Half a century ago, Belgian Zoologist Bernard Heuvelmans first codified cryptozoology in his book On the Track of Unknown Animals.

The Centre for Fortean Zoology (CFZ) are still on the track, and have been since 1992. But as if chasing unknown animals wasn't enough, we are involved in education, conservation, and good old-fashioned natural history! We already have three journals, the largest cryptozoological publishing house in the world, CFZtv, and the largest cryptozoological conference in the English-speaking world, but in January 2009 someone suggested that we started a daily online magazine! The CFZ bloggo is a collaborative effort by a coalition of members, friends, and supporters of the CFZ, and covers all the subjects with which we deal, with a smattering of music, high strangeness and surreal humour to make up the mix.

It is edited by CFZ Director Jon Downes, and subbed by the lovely Lizzy Bitakara'mire (formerly Clancy), scourge of improper syntax. The daily newsblog is edited by Corinna Downes, head administratrix of the CFZ, and the indexing is done by Lee Canty and Kathy Imbriani. There is regular news from the CFZ Mystery Cat study group, and regular fortean bird news from 'The Watcher of the Skies'. Regular bloggers include Dr Karl Shuker, Dale Drinnon, Richard Muirhead and Richard Freeman.The CFZ bloggo is updated daily, and there's nothing quite like it anywhere else. Come and join us...

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Saturday, May 16, 2009


When I was younger I visited the Royal Albert Memorial Museum in Exeter a lot, sometimes once or twice a month as it was free.

The exhibits that appealed to me most were the animals and the shells, the animals were in a big room, a tiger shot by a king, a hippo and a giraffe with, apparently the tail of a cow.

The shells were upstairs in beautiful wooden cabinets that I still covet to this day.

I have just finished my diploma in Conservation (Museum Coservation: The job of being a conservator, who restores and maintains museum exhibits) and am starting the MA in September so I needed a placement. Having got a summer internship with the conservation team at RAMM along with my friend Catherine we are becoming very well acquainted with the shells, there are about 30,000 and all need to be checked and cleaned to go in their snazzy new place once the museum reopens.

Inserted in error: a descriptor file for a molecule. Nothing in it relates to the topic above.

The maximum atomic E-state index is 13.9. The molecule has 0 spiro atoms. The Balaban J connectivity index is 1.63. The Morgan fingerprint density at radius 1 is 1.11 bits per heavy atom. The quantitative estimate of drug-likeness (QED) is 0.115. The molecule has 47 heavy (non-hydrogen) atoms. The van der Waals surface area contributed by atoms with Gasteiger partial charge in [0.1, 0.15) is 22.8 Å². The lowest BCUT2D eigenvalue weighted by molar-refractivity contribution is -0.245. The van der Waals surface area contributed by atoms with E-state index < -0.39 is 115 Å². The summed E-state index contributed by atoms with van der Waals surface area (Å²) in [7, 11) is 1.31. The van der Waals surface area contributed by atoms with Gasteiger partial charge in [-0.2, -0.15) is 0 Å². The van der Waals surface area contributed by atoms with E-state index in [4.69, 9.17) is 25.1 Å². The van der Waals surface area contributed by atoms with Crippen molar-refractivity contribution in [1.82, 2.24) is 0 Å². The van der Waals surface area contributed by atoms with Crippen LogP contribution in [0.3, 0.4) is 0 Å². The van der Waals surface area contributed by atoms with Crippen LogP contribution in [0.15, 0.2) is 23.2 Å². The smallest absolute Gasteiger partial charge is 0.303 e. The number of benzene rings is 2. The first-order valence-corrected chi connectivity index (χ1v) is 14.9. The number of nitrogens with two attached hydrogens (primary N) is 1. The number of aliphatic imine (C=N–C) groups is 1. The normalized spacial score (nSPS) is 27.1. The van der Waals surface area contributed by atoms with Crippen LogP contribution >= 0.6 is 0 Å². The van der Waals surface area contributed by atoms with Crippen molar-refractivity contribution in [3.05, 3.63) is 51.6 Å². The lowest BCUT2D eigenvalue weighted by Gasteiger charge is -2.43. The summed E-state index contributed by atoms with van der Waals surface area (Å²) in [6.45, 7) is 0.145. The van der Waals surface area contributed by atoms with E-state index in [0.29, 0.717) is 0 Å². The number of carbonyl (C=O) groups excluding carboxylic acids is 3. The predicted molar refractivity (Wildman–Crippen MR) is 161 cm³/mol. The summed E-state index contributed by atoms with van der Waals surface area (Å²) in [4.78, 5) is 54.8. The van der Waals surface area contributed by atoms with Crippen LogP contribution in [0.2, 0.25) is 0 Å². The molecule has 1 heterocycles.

We are based in a purpose built building in Exeter and I have been gazing upon deceased animals to my heart's content. Hummingbirds, Hippos and Helix pomatia are all there.

This week has been a good learning curve for me, I've learnt to mix up the conservator's adhesive of choice (paraloid), check a stuffed bird which is going on loan (I did mix up left and right until it was pointed out, oops), look round the textiles department (very very lovely!) as well as cleaning over 400 shells.

Being in the Museum Stores also lets one see things that wouldn't normally be on display, there's a real human skeleton, cabinets of birds eggs, butterflies and moths, and the spirit store where all the animals in jars and bottles are kept, the room smells of formaldehyde and looks somewhat like I imagine Professor Snape's office at Hogwarts to look like.
I also met the Curator of Natural History today who was very interesting and explained to us about how the eating habits of certain thrushes can change the populations of snails with different banding patterns and also told me more about Partula snails and the sadly extinct Quagga! Feel free to ask me any questions about conservation, I'll do my best to answer! (and if I don't know I'll ask people who do)

Fleur's bosses at the Royal Albert Memorial Museum have been kind enough to allow her to write this blog, even though it is not usually their policy to allow such things. We would like to thank them for this, and to point out that all pictures of museum specimens are copyright to the RAMM

1 comment:

C-E C said...

Blimey, Fleur! That was fascinating! Thanks for sharing it with everyone! Liz xx